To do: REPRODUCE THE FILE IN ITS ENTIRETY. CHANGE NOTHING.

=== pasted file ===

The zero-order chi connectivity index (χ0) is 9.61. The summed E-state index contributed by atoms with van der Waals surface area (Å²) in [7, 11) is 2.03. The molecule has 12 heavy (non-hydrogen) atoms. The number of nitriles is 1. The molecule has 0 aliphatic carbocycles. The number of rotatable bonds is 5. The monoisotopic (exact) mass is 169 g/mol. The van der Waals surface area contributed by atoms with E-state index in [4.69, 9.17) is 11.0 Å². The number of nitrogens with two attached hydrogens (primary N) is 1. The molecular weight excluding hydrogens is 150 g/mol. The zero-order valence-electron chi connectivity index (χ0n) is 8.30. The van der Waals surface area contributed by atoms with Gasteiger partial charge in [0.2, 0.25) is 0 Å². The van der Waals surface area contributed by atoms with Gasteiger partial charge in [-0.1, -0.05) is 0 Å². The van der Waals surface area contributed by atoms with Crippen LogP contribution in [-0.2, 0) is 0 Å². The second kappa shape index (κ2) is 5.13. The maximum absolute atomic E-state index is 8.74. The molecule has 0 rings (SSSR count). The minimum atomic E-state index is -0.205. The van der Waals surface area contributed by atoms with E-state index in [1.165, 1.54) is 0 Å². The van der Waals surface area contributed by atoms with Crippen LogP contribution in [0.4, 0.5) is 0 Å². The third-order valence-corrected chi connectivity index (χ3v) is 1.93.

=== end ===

The zero-order chi connectivity index (χ0) is 9.61. The summed E-state index contributed by atoms with van der Waals surface area (Å²) in [7, 11) is 2.03. The molecule has 12 heavy (non-hydrogen) atoms. The number of nitriles is 1. The molecule has 0 aliphatic carbocycles. The number of rotatable bonds is 5. The monoisotopic (exact) mass is 169 g/mol. The van der Waals surface area contributed by atoms with E-state index in [4.69, 9.17) is 11.0 Å². The number of nitrogens with two attached hydrogens (primary N) is 1. The molecular weight excluding hydrogens is 150 g/mol. The zero-order valence-electron chi connectivity index (χ0n) is 8.30. The van der Waals surface area contributed by atoms with Gasteiger partial charge in [0.2, 0.25) is 0 Å². The van der Waals surface area contributed by atoms with Gasteiger partial charge in [-0.1, -0.05) is 0 Å². The van der Waals surface area contributed by atoms with Crippen LogP contribution in [-0.2, 0) is 0 Å². The second kappa shape index (κ2) is 5.13. The maximum absolute atomic E-state index is 8.74. The molecule has 0 rings (SSSR count). The minimum atomic E-state index is -0.205. The van der Waals surface area contributed by atoms with E-state index in [1.165, 1.54) is 0 Å². The van der Waals surface area contributed by atoms with Crippen LogP contribution in [0.4, 0.5) is 0 Å². The third-order valence-corrected chi connectivity index (χ3v) is 1.93.